Pope Francis expressed his "deep pain and suffering" with priest sex abuse victims in his first meeting of the kind on Monday, asking them for forgiveness and condemning what he called a "sacrilegious cult" of abusers.
"This is what causes me distress and pain at the fact that some priests and bishops, by sexually abusing minors, violated their innocence and their own priestly vocation. It is something more than despicable actions. It is like a sacrilegious cult, because these boys and girls had been entrusted to the priestly charism in order to be brought to God," the Roman Catholic Church leader declared.
"And those people sacrificed them to the idol of their own concupiscence. They profane the very image of God in whose likeness we were created. Childhood, as we all know, young hearts, so open and trusting, have their own way of understanding the mysteries of God's love and are eager to grow in the faith. Today the heart of the Church looks into the eyes of Jesus in these boys and girls and wants to weep; she asks the grace to weep before the execrable acts of abuse which have left lifelong scars."
Vatican Radio noted that six victims were present for the mass in the Vatican guest house where Pope Francis spoke, and also had the opportunity to speak with him privately.
Earlier in May, a Vatican official revealed during a U.N. Committee hearing that the Catholic Church defrocked 848 priests who raped or molested children and sanctioned another 2,572 others since 2004. The Holy See also showed that it paid $2.5 billion in compensation to victims of clerical abuse in America.
The U.N. has accused the Vatican of not doing enough to tackle sex abuse cases, which have plagued it for decades. The church has defended itself against such accusations, however, insisting that it is punishing priest and bishop abusers.
Francis also established the Commission for the Protection of Children last year as another step toward safeguarding minors in the church.
In his speech on Monday, the pontiff noted that the sex abuse crimes victims have had to suffer through have caused them deep emotional and spiritual pain, which has led to the path of addiction and difficulties in relationships.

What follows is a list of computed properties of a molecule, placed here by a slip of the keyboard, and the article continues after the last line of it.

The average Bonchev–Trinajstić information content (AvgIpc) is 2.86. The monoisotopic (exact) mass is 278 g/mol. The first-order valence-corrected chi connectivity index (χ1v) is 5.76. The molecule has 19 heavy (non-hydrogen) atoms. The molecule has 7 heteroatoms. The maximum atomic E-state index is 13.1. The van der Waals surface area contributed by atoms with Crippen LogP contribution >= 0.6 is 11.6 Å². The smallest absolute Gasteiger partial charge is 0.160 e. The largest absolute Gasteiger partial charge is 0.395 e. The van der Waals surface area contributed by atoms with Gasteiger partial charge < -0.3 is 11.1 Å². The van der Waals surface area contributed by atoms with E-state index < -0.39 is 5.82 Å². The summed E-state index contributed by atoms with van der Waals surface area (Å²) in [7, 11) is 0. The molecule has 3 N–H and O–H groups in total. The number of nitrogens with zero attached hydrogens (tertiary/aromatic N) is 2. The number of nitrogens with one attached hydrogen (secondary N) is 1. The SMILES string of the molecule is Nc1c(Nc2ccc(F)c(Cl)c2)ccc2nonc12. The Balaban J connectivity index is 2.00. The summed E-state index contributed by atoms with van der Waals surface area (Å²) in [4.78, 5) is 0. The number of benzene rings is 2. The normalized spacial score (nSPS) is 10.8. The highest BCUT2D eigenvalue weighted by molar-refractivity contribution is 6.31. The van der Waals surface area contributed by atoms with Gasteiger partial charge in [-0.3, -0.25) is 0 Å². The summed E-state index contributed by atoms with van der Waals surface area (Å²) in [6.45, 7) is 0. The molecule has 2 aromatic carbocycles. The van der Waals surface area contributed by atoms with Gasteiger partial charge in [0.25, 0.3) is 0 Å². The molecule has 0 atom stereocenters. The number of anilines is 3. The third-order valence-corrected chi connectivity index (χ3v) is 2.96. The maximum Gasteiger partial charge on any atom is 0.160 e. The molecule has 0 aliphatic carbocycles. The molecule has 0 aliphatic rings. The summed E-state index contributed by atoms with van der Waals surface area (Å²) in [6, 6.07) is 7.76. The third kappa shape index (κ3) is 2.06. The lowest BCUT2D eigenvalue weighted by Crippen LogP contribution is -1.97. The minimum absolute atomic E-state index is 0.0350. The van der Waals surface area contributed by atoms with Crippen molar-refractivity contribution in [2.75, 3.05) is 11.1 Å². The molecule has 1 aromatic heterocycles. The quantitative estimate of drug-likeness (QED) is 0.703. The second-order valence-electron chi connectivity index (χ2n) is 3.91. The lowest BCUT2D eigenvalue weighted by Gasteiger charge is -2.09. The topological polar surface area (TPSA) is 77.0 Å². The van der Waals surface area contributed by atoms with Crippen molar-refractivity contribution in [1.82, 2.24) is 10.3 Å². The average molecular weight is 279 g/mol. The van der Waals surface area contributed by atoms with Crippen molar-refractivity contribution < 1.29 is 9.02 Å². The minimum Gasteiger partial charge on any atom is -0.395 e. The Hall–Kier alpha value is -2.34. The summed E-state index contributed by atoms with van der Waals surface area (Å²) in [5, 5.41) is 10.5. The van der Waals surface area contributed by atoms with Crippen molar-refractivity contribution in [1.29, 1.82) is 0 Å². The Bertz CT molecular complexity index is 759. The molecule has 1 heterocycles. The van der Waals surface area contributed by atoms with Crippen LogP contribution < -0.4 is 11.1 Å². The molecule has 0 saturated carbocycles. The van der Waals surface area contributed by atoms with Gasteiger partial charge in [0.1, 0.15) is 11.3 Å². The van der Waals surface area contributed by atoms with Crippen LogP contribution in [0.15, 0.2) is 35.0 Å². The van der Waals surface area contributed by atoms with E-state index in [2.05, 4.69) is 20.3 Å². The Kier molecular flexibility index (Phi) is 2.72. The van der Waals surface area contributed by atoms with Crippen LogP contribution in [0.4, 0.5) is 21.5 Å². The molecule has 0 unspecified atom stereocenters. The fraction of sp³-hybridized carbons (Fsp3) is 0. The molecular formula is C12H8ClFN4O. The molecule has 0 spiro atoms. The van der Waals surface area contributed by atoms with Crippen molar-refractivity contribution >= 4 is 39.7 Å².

"Some have even had to deal with the terrible tragedy of the death of a loved one by suicide. The deaths of these so beloved children of God weigh upon the heart and my conscience and that of the whole church," he said.
"To these families I express my heartfelt love and sorrow. Jesus, tortured and interrogated with passionate hatred, is taken to another place and he looks out. He looks out upon one of his own, the one who denied him, and he makes him weep. Let us implore this grace together with that of making amends.
Francis also asked for forgiveness on the part of church leaders who did not respond to reports of abuse adequately enough, which, he acknowledged, led to even greater suffering.
"You and all those who were abused by clergy are loved by God. I pray that the remnants of the darkness which touched you may be healed by the embrace of the Child Jesus and that the harm which was done to you will give way to renewed faith and joy," Francis concluded.
The Survivors Network of those Abused by Priests, which has often criticized the Vatican for its handling of sex abuse cases, applauded the victims who attended the meeting, but said that the church needs to take more significant action to tackle the problem.
"As he has done for millions over the past year, today Pope Francis seems to have won the hearts of six clergy sex abuse victims with his humble, kind personality. Sadly, however, kids and Catholics need a leader who combines these traits with the toughness to fire complicit church officials," SNAP President Barbara Blaine wrote on Monday.
"Reparations happen when the violence is over. But this is an on-going crisis. Children are being assaulted by clerics right now. Bishops are concealing these crimes right now. And Francis must take decisive action right now, action to expose and remove clerics who commit and conceal heinous crimes against the most vulnerable," she added.